The flagpole isn't in front of the home in unincorporated Jefferson County. Instead, the pole is mounted in the backyard, where it's visible to commuters on Bowles Avenue, one of the major east-west routes in the area. As a result, thousands of people passing by every day see the display: an American flag flying upside down, in the international symbol of distress, over a "Don't Tread on Me" banner.
In a neighborhood a mile or two away, a Trump 2020 flag flew alongside the traditional stars and stripes outside a house for more than a month after the homeowners' association for the community sent out a letter reminding residents that the election was over and all political displays needed to be removed. The Trump flag finally vanished following last week's big snowstorm, but multiple pro-police Thin Blue Line flags, which some people criticize as racially insensitive (a blue stripe is laid out between two black stripes, with white stripes beyond), continue to wave in the area.
Such displays have drawn far less attention in metro Denver than flags and signs saluting the Black Lives Matter movement or gay pride. But ACLU of Colorado legal director Mark Silverstein believes all of them should be protected. "The situation we're in now is that there are probably hundreds of thousands of Coloradans who are silenced because they live in HOAs or metropolitan districts with restrictions," he says. "And I just don't think it's worth silencing them because of the risk of putting up a potentially offensive symbol."
Homeowners in Littleton and Lafayette are currently at odds with their HOAs over BLM-related messaging, while Arapahoe County's David Pendery is suing Whispering Pines Metropolitan District #1 over restrictions regarding both a Pride flag and a sign that reads, "We Believe Black Lives Matter, No Human Is Illegal, Love Is Love, Women's Rights Are Human Rights, Science Is Real, Water Is Life, Injustice Anywhere Is a Threat to Justice Everywhere."
Colorado's ACLU branch is representing Pendery in the court action, and Silverstein says the fact that his neighborhood is part of a metropolitan district, a quasi-governmental agency, rather than an HOA, is important. "The First Amendment clearly applies to a governmental organization like towns and cities and also metropolitan districts," he says. "In contrast, HOAs will say they are not the government and they're not bound by the First Amendment. So there are additional complications in raising these issues in court with an HOA."
Nonetheless, a page on the ACLU of Colorado's website is actively seeking information on issues related to signage and homeowners' associations in the state. "The ACLU of Colorado believes that the right of free speech includes your right, at your own home, to post a sign or fly a flag that expresses your views," its introduction states. "We are investigating complaints that HOAs have objected when residents have displayed pride flags or Black Lives Matter yard signs." The page then poses a pointed question — "Has your homeowners association (HOA) or Metro District sent you a recent violation letter or threatened a fine because you were flying a certain flag or posted a certain sign in your yard?" — and encourages those who answer "Yes" to contact the organization.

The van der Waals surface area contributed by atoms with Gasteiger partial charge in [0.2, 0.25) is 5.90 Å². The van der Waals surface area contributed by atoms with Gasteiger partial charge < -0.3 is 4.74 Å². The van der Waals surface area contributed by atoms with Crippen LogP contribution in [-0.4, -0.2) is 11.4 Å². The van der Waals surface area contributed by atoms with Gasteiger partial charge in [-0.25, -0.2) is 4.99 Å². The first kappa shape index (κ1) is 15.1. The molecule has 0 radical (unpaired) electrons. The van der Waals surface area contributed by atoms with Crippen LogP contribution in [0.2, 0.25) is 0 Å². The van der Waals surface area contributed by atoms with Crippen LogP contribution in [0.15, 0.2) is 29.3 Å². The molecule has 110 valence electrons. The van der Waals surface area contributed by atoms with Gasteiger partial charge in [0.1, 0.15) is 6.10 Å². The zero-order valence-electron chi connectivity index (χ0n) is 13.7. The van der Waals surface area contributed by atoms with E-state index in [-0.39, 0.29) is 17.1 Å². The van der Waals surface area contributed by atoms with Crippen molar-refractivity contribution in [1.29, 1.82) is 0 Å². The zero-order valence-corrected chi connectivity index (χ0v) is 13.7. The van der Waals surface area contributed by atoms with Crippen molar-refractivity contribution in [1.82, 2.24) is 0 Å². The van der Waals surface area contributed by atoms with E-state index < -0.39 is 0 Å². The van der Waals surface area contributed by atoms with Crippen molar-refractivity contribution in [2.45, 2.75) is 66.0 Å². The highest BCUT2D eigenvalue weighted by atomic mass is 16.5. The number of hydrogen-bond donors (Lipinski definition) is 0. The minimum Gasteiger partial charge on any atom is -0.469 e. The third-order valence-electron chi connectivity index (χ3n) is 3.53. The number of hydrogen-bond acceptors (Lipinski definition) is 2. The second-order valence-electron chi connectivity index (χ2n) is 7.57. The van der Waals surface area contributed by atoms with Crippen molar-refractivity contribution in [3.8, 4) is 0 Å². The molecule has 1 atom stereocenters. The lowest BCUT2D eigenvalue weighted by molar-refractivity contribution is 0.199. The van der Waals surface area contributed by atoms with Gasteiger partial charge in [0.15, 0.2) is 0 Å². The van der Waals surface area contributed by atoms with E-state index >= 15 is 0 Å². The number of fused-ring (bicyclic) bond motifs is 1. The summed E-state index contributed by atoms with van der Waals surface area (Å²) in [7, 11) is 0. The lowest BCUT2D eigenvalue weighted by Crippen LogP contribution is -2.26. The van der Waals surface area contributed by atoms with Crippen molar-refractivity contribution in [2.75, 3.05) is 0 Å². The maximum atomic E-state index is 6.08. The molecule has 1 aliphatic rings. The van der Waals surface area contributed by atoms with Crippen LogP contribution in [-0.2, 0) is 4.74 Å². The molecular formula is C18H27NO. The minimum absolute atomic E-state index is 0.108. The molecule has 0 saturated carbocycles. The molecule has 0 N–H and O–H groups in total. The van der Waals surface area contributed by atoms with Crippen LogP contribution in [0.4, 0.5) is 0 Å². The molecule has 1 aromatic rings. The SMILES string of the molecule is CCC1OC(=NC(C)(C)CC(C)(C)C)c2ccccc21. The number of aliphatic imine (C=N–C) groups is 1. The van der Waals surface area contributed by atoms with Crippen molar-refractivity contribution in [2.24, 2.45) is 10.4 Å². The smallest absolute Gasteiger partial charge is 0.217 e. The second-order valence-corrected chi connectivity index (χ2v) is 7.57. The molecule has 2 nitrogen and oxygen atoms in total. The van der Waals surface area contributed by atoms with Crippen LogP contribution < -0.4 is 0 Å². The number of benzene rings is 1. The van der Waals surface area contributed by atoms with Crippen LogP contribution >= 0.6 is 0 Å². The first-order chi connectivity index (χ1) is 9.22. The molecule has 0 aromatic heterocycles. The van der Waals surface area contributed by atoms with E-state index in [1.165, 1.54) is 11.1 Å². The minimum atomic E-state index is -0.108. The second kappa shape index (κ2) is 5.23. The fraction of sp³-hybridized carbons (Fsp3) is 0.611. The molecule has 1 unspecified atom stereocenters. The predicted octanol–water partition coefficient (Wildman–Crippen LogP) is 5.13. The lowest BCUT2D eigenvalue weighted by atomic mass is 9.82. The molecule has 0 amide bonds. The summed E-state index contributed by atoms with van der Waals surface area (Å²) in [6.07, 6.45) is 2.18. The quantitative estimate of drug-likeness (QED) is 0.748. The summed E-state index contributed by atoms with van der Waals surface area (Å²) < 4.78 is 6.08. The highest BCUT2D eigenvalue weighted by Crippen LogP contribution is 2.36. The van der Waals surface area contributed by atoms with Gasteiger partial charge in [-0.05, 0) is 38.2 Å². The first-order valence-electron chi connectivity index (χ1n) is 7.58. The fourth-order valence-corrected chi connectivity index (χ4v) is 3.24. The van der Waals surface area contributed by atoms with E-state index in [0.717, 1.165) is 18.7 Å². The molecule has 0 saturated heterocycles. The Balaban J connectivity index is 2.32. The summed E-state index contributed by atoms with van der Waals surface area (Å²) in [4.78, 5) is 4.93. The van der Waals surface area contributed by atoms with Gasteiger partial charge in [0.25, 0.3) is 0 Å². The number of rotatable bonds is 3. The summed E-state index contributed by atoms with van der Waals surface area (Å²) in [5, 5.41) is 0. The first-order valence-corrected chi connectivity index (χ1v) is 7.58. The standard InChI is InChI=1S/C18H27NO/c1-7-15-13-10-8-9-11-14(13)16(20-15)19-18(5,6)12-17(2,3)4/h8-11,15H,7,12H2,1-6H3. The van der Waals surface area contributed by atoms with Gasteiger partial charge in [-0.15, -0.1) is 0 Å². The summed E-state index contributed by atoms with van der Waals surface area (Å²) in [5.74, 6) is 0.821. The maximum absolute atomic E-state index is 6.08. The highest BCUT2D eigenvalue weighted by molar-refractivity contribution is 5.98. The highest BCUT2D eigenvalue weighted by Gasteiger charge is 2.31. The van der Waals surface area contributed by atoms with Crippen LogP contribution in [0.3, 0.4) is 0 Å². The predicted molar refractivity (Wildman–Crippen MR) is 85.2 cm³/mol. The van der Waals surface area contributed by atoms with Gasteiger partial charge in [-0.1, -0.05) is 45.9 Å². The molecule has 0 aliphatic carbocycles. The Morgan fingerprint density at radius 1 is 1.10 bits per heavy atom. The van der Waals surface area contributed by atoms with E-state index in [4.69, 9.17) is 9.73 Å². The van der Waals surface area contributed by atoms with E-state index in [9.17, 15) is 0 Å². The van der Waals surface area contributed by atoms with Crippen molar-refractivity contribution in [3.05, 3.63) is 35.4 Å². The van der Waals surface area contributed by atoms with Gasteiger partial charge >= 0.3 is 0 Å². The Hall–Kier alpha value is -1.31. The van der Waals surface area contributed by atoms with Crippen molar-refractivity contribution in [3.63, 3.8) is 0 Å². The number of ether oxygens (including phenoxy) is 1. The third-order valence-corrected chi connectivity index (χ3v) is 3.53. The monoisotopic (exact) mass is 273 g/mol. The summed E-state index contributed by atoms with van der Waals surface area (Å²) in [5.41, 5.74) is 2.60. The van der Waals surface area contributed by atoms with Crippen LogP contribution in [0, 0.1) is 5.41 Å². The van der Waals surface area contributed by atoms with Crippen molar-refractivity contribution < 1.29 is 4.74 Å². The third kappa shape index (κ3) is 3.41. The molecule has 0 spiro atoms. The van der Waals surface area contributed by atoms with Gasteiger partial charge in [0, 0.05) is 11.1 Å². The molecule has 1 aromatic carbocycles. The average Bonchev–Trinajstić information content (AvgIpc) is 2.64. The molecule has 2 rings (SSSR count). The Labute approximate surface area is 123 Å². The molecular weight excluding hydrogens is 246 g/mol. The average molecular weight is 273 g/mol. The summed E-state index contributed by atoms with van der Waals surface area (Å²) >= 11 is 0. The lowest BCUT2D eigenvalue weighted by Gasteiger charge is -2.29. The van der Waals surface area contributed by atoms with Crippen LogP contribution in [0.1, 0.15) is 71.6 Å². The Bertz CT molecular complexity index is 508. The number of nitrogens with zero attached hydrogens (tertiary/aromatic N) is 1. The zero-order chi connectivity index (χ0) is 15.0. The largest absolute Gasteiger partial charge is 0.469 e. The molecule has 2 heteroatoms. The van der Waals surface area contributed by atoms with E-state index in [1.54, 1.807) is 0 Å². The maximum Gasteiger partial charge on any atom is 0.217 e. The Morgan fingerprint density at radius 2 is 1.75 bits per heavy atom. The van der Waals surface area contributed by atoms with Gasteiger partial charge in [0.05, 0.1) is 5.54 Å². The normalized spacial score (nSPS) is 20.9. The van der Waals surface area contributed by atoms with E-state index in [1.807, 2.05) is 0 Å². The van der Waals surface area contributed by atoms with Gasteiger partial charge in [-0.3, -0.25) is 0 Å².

Silverstein confirms that the number of people visiting this page has gone up substantially since the Pendery lawsuit was filed in late February— and although no legislator has introduced a bill to limit an HOAs' ability to restrict the speech rights of residents, he's hopeful that one will do so during the 2021 session. He notes that several states have laws that deal with HOA bans on certain flags and signs, including California. Here's an excerpt from that state's statute on the subject:
(a) The governing documents may not prohibit posting or displaying of noncommercial signs, posters, flags, or banners on or in a member's separate interest, except as required for the protection of public health or safety or if the posting or display would violate a local, state, or federal law.
(b) For purposes of this section, a noncommercial sign, poster, flag, or banner may be made of paper, cardboard, cloth, plastic, or fabric, and may be posted or displayed from the yard, window, door, balcony, or outside wall of the separate interest, but may not be made of lights, roofing, siding, paving materials, flora, or balloons, or any other similar building, landscaping, or decorative component, or include the painting of architectural surfaces.
(c) An association may prohibit noncommercial signs and posters that are more than nine square feet in size and noncommercial flags or banners that are more than 15 square feet in size.
In Silverstein's view, legislation that would allow Black Lives Matter signs would naturally encompass the Thin Blue Line flag and more. "I don't know how to draw a distinction that would be upheld in court," he notes.
Still, his personal experience suggests that dueling messages are perfectly fine. "I don't live in a neighborhood with an HOA, so I'm free to put up a 'We Believe' sign, and my neighbors are also free to put up their own signs or fly flags," he says. "And it works."
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